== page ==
For SMEs with a limited budget, what are the best tactics to use?
Use content channels where your audiences are most likely to be in the future is my number one piece of advice. Don’t feel the need to be on all platforms at all times. Research as much as you can about your audience before you launch your content marketing strategy. What you might find is that running content on one channel that has great engagement is better than multiple channels, especially on a limited budget.
Content is more pervasive than ever. How do you ensure your content gets cut through?
If your strategy is right, you have a better opportunity to get cut through. Targeting your consumer needs is important and the budget for amplification but the simple rule is the quality of content. That hasn’t changed over the years. If it’s great content and it’s engaging or entertaining, then your audience/customer will love it.
Has content moved beyond awareness and vanity metrics to more lead generation and ROI attribution models?
The biggest challenge for all marketers is one valid measurement across all platforms. It’s the biggest frustration too when I speak with colleagues and peers in other categories. At the end of the day you do have to justify what you are spending and why. There are a lot of categories that are more refined with this than us and seeing content deliver further down the funnel. For us now we are focussed on engagement in a low engaged category and our share of voice against competitors and the category. We are only a year or so into our content journey.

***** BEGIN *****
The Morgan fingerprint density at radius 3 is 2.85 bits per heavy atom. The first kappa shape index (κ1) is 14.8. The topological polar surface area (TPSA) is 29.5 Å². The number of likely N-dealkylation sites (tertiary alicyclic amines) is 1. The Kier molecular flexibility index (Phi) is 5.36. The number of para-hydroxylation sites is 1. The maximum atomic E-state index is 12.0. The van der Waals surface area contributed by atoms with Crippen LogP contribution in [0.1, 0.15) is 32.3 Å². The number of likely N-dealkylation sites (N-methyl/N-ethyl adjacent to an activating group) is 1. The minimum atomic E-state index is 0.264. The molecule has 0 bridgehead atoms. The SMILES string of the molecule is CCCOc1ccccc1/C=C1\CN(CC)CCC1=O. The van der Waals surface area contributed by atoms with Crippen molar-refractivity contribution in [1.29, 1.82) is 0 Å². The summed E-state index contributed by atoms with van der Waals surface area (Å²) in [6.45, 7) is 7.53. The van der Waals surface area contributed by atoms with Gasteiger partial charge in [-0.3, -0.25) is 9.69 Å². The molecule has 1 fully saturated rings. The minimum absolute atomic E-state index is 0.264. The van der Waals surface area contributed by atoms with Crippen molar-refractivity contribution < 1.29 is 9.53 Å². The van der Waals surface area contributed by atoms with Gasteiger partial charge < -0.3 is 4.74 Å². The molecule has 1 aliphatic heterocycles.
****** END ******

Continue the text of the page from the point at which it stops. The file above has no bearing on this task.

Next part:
What brands are doing it well and who isn’t doing it well?
The fashion industry is often doing a great job as well as the airlines. The thing to remember is that they have great products to sell as well. In terms of categories that are more challenging, I love the work the CSIRO is doing at the moment. The NSW Police Force have a great tone and they stay true to being neutral but interesting and engaging. One of my favourites is the Big Bang AR app and it’s narrated by Tilda Swinton. It really points to the future of content and the role it can play in entertaining, educating and interacting with audiences.
Can you quantify the importance of video and voice over the coming years?
We’ve all seen a rise in video consumption by consumers but I have no crystal ball but where this lands in the next few years. It will really be where audiences are consuming most of their content. There’s only so many hours in the day. We’ve seen the rise of podcasts. Here at IAG for our brand CGU we’ve commissioned a podcast series with SBS called “The Few Who Do” to target SMEs and we’re seeing great numbers and results coming through for that. As marketers, voice and any new trends are just more things to assess in our communications toolbox and we’ll all have to get across the developments especially in voice over the next few years.
Read more from Bureau‘s content marketing series here.